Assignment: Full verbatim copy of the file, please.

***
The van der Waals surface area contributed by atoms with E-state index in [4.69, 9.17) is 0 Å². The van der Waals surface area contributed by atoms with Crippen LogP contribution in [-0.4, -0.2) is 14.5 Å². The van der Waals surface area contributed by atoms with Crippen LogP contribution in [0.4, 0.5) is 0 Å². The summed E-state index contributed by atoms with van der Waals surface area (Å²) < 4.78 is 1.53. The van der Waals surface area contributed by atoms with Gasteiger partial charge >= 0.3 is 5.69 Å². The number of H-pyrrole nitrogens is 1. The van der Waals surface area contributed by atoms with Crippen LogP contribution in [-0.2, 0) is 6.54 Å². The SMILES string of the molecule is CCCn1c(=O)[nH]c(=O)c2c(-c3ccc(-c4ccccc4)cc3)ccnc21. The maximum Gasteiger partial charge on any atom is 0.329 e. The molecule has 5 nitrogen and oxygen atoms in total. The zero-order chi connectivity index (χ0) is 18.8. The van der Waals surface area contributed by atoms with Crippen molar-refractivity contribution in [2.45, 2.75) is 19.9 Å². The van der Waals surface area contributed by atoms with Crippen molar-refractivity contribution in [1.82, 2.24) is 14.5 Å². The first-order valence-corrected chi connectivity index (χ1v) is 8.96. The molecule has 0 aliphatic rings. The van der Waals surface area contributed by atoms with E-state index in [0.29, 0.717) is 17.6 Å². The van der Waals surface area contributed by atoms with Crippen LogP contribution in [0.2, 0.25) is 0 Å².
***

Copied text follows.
The van der Waals surface area contributed by atoms with E-state index in [4.69, 9.17) is 0 Å². The van der Waals surface area contributed by atoms with Crippen LogP contribution in [-0.4, -0.2) is 14.5 Å². The van der Waals surface area contributed by atoms with Crippen LogP contribution in [0.4, 0.5) is 0 Å². The summed E-state index contributed by atoms with van der Waals surface area (Å²) < 4.78 is 1.53. The van der Waals surface area contributed by atoms with Gasteiger partial charge >= 0.3 is 5.69 Å². The number of H-pyrrole nitrogens is 1. The van der Waals surface area contributed by atoms with Crippen LogP contribution in [-0.2, 0) is 6.54 Å². The SMILES string of the molecule is CCCn1c(=O)[nH]c(=O)c2c(-c3ccc(-c4ccccc4)cc3)ccnc21. The maximum Gasteiger partial charge on any atom is 0.329 e. The molecule has 5 nitrogen and oxygen atoms in total. The zero-order chi connectivity index (χ0) is 18.8. The van der Waals surface area contributed by atoms with Crippen molar-refractivity contribution in [2.45, 2.75) is 19.9 Å². The van der Waals surface area contributed by atoms with Crippen molar-refractivity contribution in [1.82, 2.24) is 14.5 Å². The first-order valence-corrected chi connectivity index (χ1v) is 8.96. The molecule has 0 aliphatic rings. The van der Waals surface area contributed by atoms with E-state index in [0.29, 0.717) is 17.6 Å². The van der Waals surface area contributed by atoms with Crippen LogP contribution in [0.2, 0.25) is 0 Å².